AP tests are tough: Is the bar too high for disadvantaged students?
"The basic philosophy of the Advanced Placement Program is simply that all students are not created equal," said the program's director, David A. Dudley, in 1958. That's changed.
In the name of "equity," College Board, which runs AP, has expanded the number of high school students taking AP courses and exams "in part by pitching the program to low-income students and the schools that serve them," reports Dana Goldstein in the New York Times. The number of AP exams taken by low-income students surged from 153,000 20 years ago to 1.1 million.
Students need a 3, 4 or 5 on the exam to earn college credit. Course grades don't count. Sixty percent of low-income students earned a 1 or 2, compared to 38 percent of AP test takers nationwide.
So, is AP helping students -- or just generating exam fees for College Board?
Test-optional policies in higher education are hurting College Board's SAT revenue, making the nonprofit more dependent on AP fees, the story points out. Low-income students are eligible for waivers, often funded by taxpayers, reports the Times.
The College Board argues that even students who do poorly on the test are more likely to enroll in college compared to similar students who didn't try AP and "that students who received 2s had slightly higher grade-point averages in introductory college classes on the same subjects."
However, other research has shown "minimal to no impacts" on college outcomes, for low scorers, reports Goldstein.
At Boston's Roxbury Prep, a charter educating students from low-income black and Hispanic families, the curriculum is built around AP, she writes. As in most other states, Massachusetts covers most of the test fees for needy students.
“We keep all doors open,” said Chelsea McWilliams, Roxbury’s principal. “It’s not about lowering expectations. It’s about raising supports.”
“It’s a high bar and rigor is good,” said Brett Peiser, co-chief executive of Uncommon Schools, the charter school network for Roxbury Prep.
While 54 percent of Roxbury Prep students earned college credit in at least one subject in 2023, 80 percent of tests taken resulted in a 1 or 2.
Pass rates are higher for low-income students in programs that don't rely solely on test scores, Goldstein writes. Sixty-one percent of International Baccalaureate students from low-income families earned college credit compared to 39 percent of low-income AP students in 2014, according to a federal analysis.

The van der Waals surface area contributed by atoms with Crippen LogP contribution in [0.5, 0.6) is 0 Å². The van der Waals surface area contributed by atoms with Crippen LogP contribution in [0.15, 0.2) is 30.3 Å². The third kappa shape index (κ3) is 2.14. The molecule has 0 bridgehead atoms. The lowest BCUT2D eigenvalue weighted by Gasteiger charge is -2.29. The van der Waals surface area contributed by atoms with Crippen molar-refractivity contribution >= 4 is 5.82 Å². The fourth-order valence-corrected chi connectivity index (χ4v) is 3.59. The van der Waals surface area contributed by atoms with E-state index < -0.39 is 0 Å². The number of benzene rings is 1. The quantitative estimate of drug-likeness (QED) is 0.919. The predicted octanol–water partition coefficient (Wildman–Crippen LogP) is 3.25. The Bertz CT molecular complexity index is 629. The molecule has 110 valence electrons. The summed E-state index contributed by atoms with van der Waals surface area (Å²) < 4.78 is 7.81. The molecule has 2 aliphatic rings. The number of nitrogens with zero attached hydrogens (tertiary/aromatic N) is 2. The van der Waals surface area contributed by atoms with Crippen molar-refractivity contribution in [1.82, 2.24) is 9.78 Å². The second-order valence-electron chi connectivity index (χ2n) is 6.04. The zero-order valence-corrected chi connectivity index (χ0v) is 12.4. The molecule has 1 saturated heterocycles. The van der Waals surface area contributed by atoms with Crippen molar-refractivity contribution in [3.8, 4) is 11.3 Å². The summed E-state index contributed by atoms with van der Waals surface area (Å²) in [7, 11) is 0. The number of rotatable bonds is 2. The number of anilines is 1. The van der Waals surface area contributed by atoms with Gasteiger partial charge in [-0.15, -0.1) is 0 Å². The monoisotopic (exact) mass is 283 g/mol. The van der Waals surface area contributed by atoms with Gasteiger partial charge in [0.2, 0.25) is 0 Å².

Projects and presentations factor into IB scores, she notes. That's rare for AP, but some new courses now include projects or presentations.
Adding subjective criteria could raise pass rates -- but lower AP's reputation for rigor.
Dual enrollment programs also are expanding rapidly. High school students earn college credit for courses developed by local college faculty, but often taught by high school teachers at the high school. "College credit is generally based on class grades and performance, not a standardized test," Goldstein writes.
Is the course really taught at the college level? It's hard to say.
Expanding access to advanced coursework has been a priority for the equity-minded, writes Fordham's Michael Petrilli. He asks: "Are too few low-income kids and kids of color gaining access to AP and the like, or too many?"
Limiting AP enrollment to those with a good chance of passing the exam is likely to widen racial and class gaps in course taking, "the very disparities that so many in the Biden administration and elsewhere were wringing their hands about last week," he writes.
The Challenge Index created by Washington Post columnist Jay Mathews encouraged schools to add AP options, writes Petrilli. Mathews argues that students who take challenging classes, even if they "struggle and get disappointing grades, are more likely to graduate from college than those who don’t.”
Some high schools have added classes to prepare students for AP, creating a success pipeline. Others put unprepared students in classes with an AP label, but don't teach at the AP level or expect anyone to take the exam.
Like Petrilli, I think it's better to err on the side of asking too much of students rather than too little.